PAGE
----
Further, in this case, defendant took only about a month after it agreed to reinvestigate the claim until it reaffirmed its denial to plaintiff. Thus, plaintiff had from November 14, 1994, until June 8, 1995, if the limitations period was not tolled at all, or until September 16, 1995, if the limitations period were tolled as plaintiff contends it should have been, to file suit. The ad terrorem argument of plaintiff is refuted by the speed with which defendant reaffirmed its denial and the length of time plaintiff still had to timely file suit.
We find plaintiff's complaint against defendant was time-barred and the motion to dismiss was properly granted.
GARMAN, P.J., concurs.
COOK, J., Dissents.
JUSTICE COOK, Dissenting:
Under the rule announced today an insurer can process a claim without ever requesting a proof of loss from the insured, but still complain about the failure to submit a proof of loss once suit is filed. The majority holds the one-year period of limitations is not tolled during time charged to the insurer, the time while the insurer investigates the claim and considers what course of action it should take. I respectfully Dissent. I would reverse the decision of the trial court dismissing this complaint and remand for further proceedings.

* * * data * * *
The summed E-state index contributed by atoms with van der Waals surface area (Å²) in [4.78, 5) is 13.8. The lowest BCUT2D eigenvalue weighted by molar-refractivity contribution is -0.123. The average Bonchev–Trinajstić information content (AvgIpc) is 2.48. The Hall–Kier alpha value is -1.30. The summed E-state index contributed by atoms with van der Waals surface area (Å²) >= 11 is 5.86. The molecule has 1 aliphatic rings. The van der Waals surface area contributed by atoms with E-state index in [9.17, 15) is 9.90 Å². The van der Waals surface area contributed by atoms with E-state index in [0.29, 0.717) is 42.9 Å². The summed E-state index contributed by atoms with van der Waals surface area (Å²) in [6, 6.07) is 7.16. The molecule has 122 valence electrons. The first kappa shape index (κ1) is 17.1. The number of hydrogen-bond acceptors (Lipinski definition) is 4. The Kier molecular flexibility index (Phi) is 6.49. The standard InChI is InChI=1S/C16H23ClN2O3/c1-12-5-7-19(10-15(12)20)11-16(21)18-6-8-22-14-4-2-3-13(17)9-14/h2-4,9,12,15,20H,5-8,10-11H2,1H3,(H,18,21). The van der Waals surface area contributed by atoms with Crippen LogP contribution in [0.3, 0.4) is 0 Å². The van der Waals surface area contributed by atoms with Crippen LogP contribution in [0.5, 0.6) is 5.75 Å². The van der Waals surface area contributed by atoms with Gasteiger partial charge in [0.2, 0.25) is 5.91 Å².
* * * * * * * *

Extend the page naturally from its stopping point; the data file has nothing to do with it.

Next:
This case involves a policy period of limitation, a limitation prepared by the insurer. Such policy provisions, which fix periods of limitation different from those prescribed in the general statutes of limitations, are controversial and have been regulated by statute in many states. 44 Am. Jur. 2d Insurance §§1879, 1881 (1982). Courts in other jurisdictions have held that a policy period of limitations does not begin to run until the loss is payable and an action might be brought against the insurer, that is, until the insurer has had a reasonable time to investigate the claim and make payment or deny the claim. 44 Am. Jur. 2d Insurance §1884 (1982).
Section 143.1 is designed to protect insureds against unreasonable periods of limitation imposed by insurers. 215 ILCS 5/143.1 (West 1996). The policy limitation in this case is absolute in its terms, requiring that suit be brought "within twelve months next after inception of the loss," without any mention of tolling. Section 143.1 voids that absolute limitation and requires that the limitation be "tolled from the date proof of loss is filed, in whatever form is required by the policy, until the date the claim is denied in whole or in part." (Emphasis added.) 215 ILCS 5/143.1 (West 1996). The policy's requirement for proof of loss here is: